And after I journaled, I go… I was filled with a sense of purpose and execution was easy for the whole day.

Mark: If you're listening to this podcast and you are interested in becoming more productive, the Enlifted course will help you with that in so many different ways. You'll be shocked, gloriously shocked at what happens from it. And that's what I'm seeing. That's what you're seeing with people that do the story work. They work on their stories, they work on their… that equals productivity.

Mike: It equals productivity. I'd say purpose and productivity because… That's that's likely a big leap for people but when you start doing the work around story and identity, the purpose conversation starts becoming very obvious. People hit me up all time, like, "Oh, sounds like you have a sense of purpose, or it looks like… What's your purpose? How'd you find your purpose?" And it was not like I didn't go do an event or read a book or journal one time and find my purpose.

Breathing and Fitness

Photographer: Pablo Orcaray | Source: Unsplash

Mike: With Enlifted is, there's so much tied to the breath. You know when you're holding your breath, it happens when you're training, it happens when there are certain conversations happening. Maybe you'll notice that your fingers are gripping the steering wheel a little bit too tight during a conversation while you're thinking about something.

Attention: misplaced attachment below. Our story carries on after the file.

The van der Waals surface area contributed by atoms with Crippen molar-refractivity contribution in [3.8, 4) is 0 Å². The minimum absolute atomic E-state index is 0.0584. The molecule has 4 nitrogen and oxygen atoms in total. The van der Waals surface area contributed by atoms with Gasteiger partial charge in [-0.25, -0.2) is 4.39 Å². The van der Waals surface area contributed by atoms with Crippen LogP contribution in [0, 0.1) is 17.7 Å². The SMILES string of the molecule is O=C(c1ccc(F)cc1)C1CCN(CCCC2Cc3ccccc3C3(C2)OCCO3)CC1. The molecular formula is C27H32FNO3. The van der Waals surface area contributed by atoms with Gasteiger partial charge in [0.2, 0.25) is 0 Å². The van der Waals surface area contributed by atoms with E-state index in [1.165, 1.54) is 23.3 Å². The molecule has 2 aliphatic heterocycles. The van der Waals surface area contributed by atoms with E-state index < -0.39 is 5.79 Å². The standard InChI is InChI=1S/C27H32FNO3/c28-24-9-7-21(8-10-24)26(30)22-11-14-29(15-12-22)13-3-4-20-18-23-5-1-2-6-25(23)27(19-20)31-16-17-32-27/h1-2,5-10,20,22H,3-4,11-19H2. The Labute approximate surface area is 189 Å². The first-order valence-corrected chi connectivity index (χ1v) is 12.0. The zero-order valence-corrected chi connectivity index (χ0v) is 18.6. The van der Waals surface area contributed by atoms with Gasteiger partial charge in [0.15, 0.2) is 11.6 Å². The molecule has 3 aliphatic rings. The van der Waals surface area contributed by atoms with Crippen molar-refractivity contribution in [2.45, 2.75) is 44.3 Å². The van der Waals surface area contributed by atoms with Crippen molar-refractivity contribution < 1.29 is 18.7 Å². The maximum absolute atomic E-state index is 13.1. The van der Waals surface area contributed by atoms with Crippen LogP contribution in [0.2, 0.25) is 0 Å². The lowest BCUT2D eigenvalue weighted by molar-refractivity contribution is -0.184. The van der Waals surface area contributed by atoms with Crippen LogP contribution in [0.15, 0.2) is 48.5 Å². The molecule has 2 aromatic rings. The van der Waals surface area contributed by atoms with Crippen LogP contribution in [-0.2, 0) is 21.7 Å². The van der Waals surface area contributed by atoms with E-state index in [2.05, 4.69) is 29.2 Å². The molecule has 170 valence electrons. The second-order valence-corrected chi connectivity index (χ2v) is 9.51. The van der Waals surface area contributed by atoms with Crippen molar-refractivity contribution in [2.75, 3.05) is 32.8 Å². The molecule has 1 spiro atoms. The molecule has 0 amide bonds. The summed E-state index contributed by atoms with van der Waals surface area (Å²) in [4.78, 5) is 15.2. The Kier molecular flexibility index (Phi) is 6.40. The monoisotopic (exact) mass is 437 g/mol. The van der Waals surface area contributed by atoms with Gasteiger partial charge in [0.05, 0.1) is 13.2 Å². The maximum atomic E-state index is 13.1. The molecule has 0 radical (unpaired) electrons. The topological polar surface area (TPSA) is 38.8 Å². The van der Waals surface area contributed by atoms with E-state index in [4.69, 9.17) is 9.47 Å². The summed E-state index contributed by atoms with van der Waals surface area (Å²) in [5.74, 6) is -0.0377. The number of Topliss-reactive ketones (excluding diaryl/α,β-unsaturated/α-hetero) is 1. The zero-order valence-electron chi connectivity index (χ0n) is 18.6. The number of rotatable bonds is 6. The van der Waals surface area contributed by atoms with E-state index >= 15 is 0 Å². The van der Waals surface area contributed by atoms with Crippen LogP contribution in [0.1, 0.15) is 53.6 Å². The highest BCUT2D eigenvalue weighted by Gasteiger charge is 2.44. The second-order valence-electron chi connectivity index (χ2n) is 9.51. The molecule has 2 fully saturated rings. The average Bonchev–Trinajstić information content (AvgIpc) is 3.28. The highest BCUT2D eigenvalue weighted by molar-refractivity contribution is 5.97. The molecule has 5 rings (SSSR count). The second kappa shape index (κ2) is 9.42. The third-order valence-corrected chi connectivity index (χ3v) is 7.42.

And then you'll realize, you'll get it out of your head and all of a sudden, you'll take a breath and then you'll let go of the wheel a little bit easier and go, "Whoa, I was stressing out a little bit there." And here's what's happening is, your stress is showing up in the body. And then when you go to move your joints or in the wrong position to move well, and now you end up with repetitive shoulder movement that results in an injury. And then you go, "Oh, I've got a bad shoulder."

Mark: That's why I hurt my knee.

Mike: Dude, I remember looking in the mirror, "Yeah. This is why I got busted up." Is because of the stories that we're running. And these things manifest in the body, things get tight and then we train through them and then we wonder why it hurt. And when I lay this conversation on people, I watch the light bulbs go off. And I'm glad we're going to talk about it right here because I don't think I've gone into much detail about it on the show. And I like having a conversation so I can have a back and forth and make sure should we go, "What do you mean by this or that?" As more of this goes on, it becomes more and more obvious to me.

Is it really sitting?

Mike: Yeah. And this whole sitting conversation, people talking about sitting being the new smoking and it's so bad for you and this and that. And sitting used to jerk me up. If I was sitting on an airplane and I got up, my shoulders hurt, my neck hurt, my hips were tight, I got off the plane, I couldn't sit on a desk very long. And that's a good idea, it's a good idea to keep moving throughout the day. But what I've found is, I can sit at a desk now for hours. I can get on a plane and when I stand up, everything's loose. And the reason is that I'm breathing well. I'm breathing into my belly the whole time, when I'm working, I'm breathing.